I’m wondering where you placed the focal point on the first picture? I have heard to place it about 1/3 of the way into the scene.
    thanks for all the help! I love your articles….

    Sue – for scenics that contain foreground elements, the 1/3 rule works. For scenics where subjects are at a distance, placing the focus point on an area of contrast is imperative. Hope this helps

    Which would you say to acquire, if you had to choose between one or the other, a better lens or a better camera/sensor to improve your chances of approaching shots like those above.
    If a camera, does full frame or non full frame make a difference for tack sharp photos, or is it more the speed of the camera.
    If a lens, would you recommend a “prime” lens or a zoom.
    And of course the answer I am sure is it depends on what you shoot (basically travel landscapes and nature, but generally not wildlife)

    Rona – if you have any advanced amateur DSLR, if you concentrate on travel and landscapes, you should be fine using that body. This being said, invest in a very good lens. Realize this is very generalized advice and there are other factors that come into play. I’ve seen many good images made with an iPhone. It depends on what the final product is regarding size, sharpness and digital noise. The larger the photo, the more you’ll need both a good DSLR and a good lens. Hope this helps.

    Thank you yes. I rarely try to do anything more than a 5x 7 and an occasional 15xwhatever but am always shy of what I see in pro level equipment. duh!
    I am attending imaging USA this weekend and plan to try different lenses on my Nixon 3200.
    Perhaps ill join you on a future photo tour.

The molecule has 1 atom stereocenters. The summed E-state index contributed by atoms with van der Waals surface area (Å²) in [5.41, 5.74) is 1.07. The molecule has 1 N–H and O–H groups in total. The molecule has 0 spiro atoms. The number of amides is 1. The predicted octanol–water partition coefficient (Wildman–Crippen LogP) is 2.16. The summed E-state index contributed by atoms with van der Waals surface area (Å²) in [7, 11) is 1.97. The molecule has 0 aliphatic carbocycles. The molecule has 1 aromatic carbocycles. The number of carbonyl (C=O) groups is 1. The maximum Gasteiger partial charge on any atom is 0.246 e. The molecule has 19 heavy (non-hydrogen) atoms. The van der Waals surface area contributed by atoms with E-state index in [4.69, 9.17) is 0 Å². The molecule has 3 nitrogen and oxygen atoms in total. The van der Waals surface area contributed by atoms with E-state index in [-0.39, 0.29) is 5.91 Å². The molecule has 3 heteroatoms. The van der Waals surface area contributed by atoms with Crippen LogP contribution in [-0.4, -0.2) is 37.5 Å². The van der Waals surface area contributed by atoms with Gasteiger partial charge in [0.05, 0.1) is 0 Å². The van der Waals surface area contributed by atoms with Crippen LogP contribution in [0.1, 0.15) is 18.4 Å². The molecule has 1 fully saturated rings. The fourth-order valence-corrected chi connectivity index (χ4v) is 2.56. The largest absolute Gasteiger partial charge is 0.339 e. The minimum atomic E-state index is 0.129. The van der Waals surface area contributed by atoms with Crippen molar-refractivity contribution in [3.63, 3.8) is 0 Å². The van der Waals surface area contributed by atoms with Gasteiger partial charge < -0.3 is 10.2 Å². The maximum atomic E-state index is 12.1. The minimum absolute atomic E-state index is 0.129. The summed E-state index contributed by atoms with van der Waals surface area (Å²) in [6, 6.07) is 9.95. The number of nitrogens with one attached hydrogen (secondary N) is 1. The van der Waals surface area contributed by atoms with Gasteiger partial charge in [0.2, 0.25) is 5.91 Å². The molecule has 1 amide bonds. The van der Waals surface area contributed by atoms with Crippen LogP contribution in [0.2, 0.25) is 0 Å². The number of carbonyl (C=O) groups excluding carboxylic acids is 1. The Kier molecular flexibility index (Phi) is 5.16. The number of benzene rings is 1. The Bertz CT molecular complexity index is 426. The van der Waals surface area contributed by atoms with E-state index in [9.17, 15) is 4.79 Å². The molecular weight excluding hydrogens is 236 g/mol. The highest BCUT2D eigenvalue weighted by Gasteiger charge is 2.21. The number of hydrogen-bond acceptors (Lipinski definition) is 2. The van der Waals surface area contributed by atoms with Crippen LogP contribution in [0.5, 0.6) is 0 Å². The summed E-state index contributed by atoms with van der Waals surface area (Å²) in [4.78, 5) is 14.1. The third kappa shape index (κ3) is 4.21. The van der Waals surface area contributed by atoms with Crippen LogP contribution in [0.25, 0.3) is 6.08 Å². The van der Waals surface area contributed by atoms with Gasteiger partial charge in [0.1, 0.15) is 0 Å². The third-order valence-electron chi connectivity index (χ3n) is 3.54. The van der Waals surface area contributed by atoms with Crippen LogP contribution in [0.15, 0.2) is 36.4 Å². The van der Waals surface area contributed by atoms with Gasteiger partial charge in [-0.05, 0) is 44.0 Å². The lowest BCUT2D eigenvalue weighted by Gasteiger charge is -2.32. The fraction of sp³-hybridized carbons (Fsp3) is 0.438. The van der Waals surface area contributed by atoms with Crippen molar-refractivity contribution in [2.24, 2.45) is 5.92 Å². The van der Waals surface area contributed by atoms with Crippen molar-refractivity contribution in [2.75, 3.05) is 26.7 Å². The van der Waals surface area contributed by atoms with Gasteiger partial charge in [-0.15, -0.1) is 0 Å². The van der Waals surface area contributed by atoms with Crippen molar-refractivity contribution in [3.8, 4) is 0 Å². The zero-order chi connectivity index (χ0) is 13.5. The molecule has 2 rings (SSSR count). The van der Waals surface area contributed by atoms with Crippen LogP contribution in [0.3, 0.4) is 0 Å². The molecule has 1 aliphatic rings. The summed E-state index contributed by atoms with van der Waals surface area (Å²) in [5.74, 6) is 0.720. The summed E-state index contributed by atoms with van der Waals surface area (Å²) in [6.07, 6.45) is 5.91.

For landscape photos why not forget the auto focus and focus for the hyperfocal distance?

    This will assure that the image will be focused up to the infinite.

    I take multiple staggered images to compile into panoramas. Would I use Shutter or Aperture priority to obtain crisp photos that knit together without the telltale join lines?

    Great advice about focus in general, too. I plan to follow it. A suggestion I have is to use a tripod to steady the camera after you set your focus point, then attach a shutter release cable (or use a Blue Tooth device if you have one) to take the shot. I learned that blurriness is caused less by an inaccurate focus point than it is by camera shake when depressing the shutter button.

    If there isn’t space for a tripod, look for something sturdy (flat top of a boulder or a tree) to lean on while shooting. Steadying the body will steady the shot, at least somewhat.

    Thank you for the informative post, and great shots! You mention your f-stop setting in your landscape photo, which is something I struggle with, and have researched on-line. I have not able to find a lot of meaningful information. I know what f-stop is and the how it plays with the other setting. What I don’t know is how the number relates to the real world/my lens. For example, I was shooting my daughter’s soccer game yesterday and the team huddled up around the coach, which I felt would make a great shot if I could get everyone in focus. I was set-up with a low f-stop number, for the high-speed action of the game. So I just threw it to f4.5 and hoped for the best….and I didn’t quite hit the mark. Is there some way to determine how f-stop relates to real world depth of field?

    Thank you for the help. I’ve been going nuts trying to get sharp focus for flowers and other plants. I didn’t know about setting the auto focus by pressing the button halfway down and setting the dial to keep it where I want it. I plan a long weekend experimenting with this.